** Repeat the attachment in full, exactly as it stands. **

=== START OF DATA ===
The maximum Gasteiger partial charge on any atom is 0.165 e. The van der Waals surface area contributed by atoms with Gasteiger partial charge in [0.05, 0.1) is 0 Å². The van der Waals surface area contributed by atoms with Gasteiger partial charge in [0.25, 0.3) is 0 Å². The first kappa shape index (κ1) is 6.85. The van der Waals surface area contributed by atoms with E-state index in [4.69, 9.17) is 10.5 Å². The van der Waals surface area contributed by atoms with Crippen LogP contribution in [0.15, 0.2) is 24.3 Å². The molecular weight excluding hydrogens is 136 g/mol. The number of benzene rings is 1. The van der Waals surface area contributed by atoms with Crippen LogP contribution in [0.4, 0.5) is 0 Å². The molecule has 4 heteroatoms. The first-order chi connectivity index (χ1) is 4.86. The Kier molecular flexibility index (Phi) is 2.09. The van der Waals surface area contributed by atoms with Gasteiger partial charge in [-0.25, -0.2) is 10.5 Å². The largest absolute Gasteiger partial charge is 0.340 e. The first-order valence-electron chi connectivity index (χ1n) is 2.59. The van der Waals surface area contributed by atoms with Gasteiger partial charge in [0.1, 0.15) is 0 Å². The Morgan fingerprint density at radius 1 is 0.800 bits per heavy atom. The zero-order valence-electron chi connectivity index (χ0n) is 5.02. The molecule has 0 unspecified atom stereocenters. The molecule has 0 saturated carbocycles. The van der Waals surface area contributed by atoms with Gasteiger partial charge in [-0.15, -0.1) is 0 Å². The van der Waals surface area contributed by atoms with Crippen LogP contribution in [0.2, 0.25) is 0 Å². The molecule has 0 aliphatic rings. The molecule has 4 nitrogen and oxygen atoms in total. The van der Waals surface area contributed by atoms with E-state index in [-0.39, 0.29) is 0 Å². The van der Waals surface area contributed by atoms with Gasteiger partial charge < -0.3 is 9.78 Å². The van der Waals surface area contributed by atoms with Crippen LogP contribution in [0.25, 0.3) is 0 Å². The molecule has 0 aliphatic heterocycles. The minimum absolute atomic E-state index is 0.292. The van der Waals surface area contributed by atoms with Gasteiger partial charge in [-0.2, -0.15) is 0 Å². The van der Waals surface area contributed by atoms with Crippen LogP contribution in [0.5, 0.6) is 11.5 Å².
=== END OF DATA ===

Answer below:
The maximum Gasteiger partial charge on any atom is 0.165 e. The van der Waals surface area contributed by atoms with Gasteiger partial charge in [0.05, 0.1) is 0 Å². The van der Waals surface area contributed by atoms with Gasteiger partial charge in [0.25, 0.3) is 0 Å². The first kappa shape index (κ1) is 6.85. The van der Waals surface area contributed by atoms with E-state index in [4.69, 9.17) is 10.5 Å². The van der Waals surface area contributed by atoms with Crippen LogP contribution in [0.15, 0.2) is 24.3 Å². The molecular weight excluding hydrogens is 136 g/mol. The number of benzene rings is 1. The van der Waals surface area contributed by atoms with Crippen LogP contribution in [0.4, 0.5) is 0 Å². The molecule has 4 heteroatoms. The first-order chi connectivity index (χ1) is 4.86. The Kier molecular flexibility index (Phi) is 2.09. The van der Waals surface area contributed by atoms with Gasteiger partial charge in [-0.25, -0.2) is 10.5 Å². The largest absolute Gasteiger partial charge is 0.340 e. The first-order valence-electron chi connectivity index (χ1n) is 2.59. The van der Waals surface area contributed by atoms with Gasteiger partial charge in [0.1, 0.15) is 0 Å². The Morgan fingerprint density at radius 1 is 0.800 bits per heavy atom. The zero-order valence-electron chi connectivity index (χ0n) is 5.02. The molecule has 0 unspecified atom stereocenters. The molecule has 0 saturated carbocycles. The van der Waals surface area contributed by atoms with Gasteiger partial charge in [-0.15, -0.1) is 0 Å². The van der Waals surface area contributed by atoms with Crippen LogP contribution in [0.2, 0.25) is 0 Å². The molecule has 0 aliphatic rings. The molecule has 4 nitrogen and oxygen atoms in total. The van der Waals surface area contributed by atoms with E-state index in [-0.39, 0.29) is 0 Å². The van der Waals surface area contributed by atoms with Gasteiger partial charge < -0.3 is 9.78 Å². The van der Waals surface area contributed by atoms with Crippen LogP contribution in [0.25, 0.3) is 0 Å². The molecule has 0 aliphatic heterocycles. The minimum absolute atomic E-state index is 0.292. The van der Waals surface area contributed by atoms with Gasteiger partial charge in [-0.2, -0.15) is 0 Å². The van der Waals surface area contributed by atoms with Crippen LogP contribution in [0.5, 0.6) is 11.5 Å².